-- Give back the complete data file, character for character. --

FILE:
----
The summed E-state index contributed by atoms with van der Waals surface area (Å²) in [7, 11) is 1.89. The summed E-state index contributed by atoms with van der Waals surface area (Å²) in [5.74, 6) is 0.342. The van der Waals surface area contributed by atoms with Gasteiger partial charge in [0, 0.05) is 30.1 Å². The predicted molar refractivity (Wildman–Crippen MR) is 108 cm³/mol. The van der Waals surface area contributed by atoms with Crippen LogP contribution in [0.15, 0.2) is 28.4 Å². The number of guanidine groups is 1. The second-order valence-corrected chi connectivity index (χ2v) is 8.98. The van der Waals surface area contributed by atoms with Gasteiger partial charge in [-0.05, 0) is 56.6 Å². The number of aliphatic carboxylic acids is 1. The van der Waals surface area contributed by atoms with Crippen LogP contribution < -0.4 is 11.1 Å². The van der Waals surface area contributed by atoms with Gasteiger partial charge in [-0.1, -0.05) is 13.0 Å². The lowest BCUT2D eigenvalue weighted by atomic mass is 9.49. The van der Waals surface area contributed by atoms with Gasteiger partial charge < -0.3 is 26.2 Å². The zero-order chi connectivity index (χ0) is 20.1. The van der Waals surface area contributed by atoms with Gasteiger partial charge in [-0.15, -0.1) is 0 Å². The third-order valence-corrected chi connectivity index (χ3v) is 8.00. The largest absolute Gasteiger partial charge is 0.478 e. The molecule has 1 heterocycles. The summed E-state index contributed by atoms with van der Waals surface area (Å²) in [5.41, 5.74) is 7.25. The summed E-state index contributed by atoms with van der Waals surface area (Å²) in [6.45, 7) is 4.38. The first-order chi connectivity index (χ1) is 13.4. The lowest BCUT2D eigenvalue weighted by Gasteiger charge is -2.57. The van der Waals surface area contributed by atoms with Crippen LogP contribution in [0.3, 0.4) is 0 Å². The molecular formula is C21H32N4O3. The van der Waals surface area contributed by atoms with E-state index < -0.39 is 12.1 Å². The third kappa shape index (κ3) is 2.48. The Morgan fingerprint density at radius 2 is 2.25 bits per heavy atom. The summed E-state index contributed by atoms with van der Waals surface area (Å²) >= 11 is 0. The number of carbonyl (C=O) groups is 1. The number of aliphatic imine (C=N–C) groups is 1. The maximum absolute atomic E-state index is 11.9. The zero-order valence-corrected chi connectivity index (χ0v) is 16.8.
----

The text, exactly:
The summed E-state index contributed by atoms with van der Waals surface area (Å²) in [7, 11) is 1.89. The summed E-state index contributed by atoms with van der Waals surface area (Å²) in [5.74, 6) is 0.342. The van der Waals surface area contributed by atoms with Gasteiger partial charge in [0, 0.05) is 30.1 Å². The predicted molar refractivity (Wildman–Crippen MR) is 108 cm³/mol. The van der Waals surface area contributed by atoms with Crippen LogP contribution in [0.15, 0.2) is 28.4 Å². The number of guanidine groups is 1. The second-order valence-corrected chi connectivity index (χ2v) is 8.98. The van der Waals surface area contributed by atoms with Gasteiger partial charge in [-0.05, 0) is 56.6 Å². The number of aliphatic carboxylic acids is 1. The van der Waals surface area contributed by atoms with Crippen LogP contribution < -0.4 is 11.1 Å². The van der Waals surface area contributed by atoms with Gasteiger partial charge in [-0.1, -0.05) is 13.0 Å². The lowest BCUT2D eigenvalue weighted by atomic mass is 9.49. The van der Waals surface area contributed by atoms with Gasteiger partial charge < -0.3 is 26.2 Å². The zero-order chi connectivity index (χ0) is 20.1. The van der Waals surface area contributed by atoms with Gasteiger partial charge in [-0.15, -0.1) is 0 Å². The third-order valence-corrected chi connectivity index (χ3v) is 8.00. The largest absolute Gasteiger partial charge is 0.478 e. The molecule has 1 heterocycles. The summed E-state index contributed by atoms with van der Waals surface area (Å²) in [5.41, 5.74) is 7.25. The summed E-state index contributed by atoms with van der Waals surface area (Å²) in [6.45, 7) is 4.38. The first-order chi connectivity index (χ1) is 13.4. The lowest BCUT2D eigenvalue weighted by Gasteiger charge is -2.57. The van der Waals surface area contributed by atoms with Crippen LogP contribution in [0.3, 0.4) is 0 Å². The molecular formula is C21H32N4O3. The van der Waals surface area contributed by atoms with E-state index < -0.39 is 12.1 Å². The third kappa shape index (κ3) is 2.48. The Morgan fingerprint density at radius 2 is 2.25 bits per heavy atom. The summed E-state index contributed by atoms with van der Waals surface area (Å²) >= 11 is 0. The number of carbonyl (C=O) groups is 1. The number of aliphatic imine (C=N–C) groups is 1. The maximum absolute atomic E-state index is 11.9. The zero-order valence-corrected chi connectivity index (χ0v) is 16.8.